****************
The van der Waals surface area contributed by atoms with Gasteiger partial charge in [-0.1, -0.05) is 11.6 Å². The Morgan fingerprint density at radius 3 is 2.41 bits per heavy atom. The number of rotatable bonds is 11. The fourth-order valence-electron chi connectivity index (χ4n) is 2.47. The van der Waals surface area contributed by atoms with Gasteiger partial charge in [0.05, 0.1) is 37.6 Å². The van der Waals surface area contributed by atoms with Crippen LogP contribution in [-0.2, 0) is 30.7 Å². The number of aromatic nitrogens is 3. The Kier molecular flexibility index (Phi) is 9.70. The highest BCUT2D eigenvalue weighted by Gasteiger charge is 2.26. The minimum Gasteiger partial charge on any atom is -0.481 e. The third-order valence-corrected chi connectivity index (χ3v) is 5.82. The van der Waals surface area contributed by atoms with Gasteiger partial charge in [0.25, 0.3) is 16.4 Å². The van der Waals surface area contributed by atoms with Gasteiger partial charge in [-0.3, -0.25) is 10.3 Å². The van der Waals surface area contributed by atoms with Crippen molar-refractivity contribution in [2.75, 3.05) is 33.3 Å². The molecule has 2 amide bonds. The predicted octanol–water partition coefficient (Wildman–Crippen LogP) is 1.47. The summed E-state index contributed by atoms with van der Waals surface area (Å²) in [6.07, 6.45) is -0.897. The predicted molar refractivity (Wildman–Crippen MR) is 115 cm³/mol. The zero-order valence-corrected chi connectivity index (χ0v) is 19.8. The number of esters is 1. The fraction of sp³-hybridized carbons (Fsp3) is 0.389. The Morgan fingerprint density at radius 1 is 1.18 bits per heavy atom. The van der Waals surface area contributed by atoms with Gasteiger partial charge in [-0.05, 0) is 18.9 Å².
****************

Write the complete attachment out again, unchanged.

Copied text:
The van der Waals surface area contributed by atoms with Gasteiger partial charge in [-0.1, -0.05) is 11.6 Å². The Morgan fingerprint density at radius 3 is 2.41 bits per heavy atom. The number of rotatable bonds is 11. The fourth-order valence-electron chi connectivity index (χ4n) is 2.47. The van der Waals surface area contributed by atoms with Gasteiger partial charge in [0.05, 0.1) is 37.6 Å². The van der Waals surface area contributed by atoms with Crippen LogP contribution in [-0.2, 0) is 30.7 Å². The number of aromatic nitrogens is 3. The Kier molecular flexibility index (Phi) is 9.70. The highest BCUT2D eigenvalue weighted by Gasteiger charge is 2.26. The minimum Gasteiger partial charge on any atom is -0.481 e. The third-order valence-corrected chi connectivity index (χ3v) is 5.82. The van der Waals surface area contributed by atoms with Gasteiger partial charge in [0.25, 0.3) is 16.4 Å². The van der Waals surface area contributed by atoms with Gasteiger partial charge in [-0.3, -0.25) is 10.3 Å². The van der Waals surface area contributed by atoms with Crippen molar-refractivity contribution in [2.75, 3.05) is 33.3 Å². The molecule has 2 amide bonds. The predicted octanol–water partition coefficient (Wildman–Crippen LogP) is 1.47. The summed E-state index contributed by atoms with van der Waals surface area (Å²) in [6.07, 6.45) is -0.897. The predicted molar refractivity (Wildman–Crippen MR) is 115 cm³/mol. The zero-order valence-corrected chi connectivity index (χ0v) is 19.8. The number of esters is 1. The fraction of sp³-hybridized carbons (Fsp3) is 0.389. The Morgan fingerprint density at radius 1 is 1.18 bits per heavy atom. The van der Waals surface area contributed by atoms with Gasteiger partial charge in [-0.05, 0) is 18.9 Å².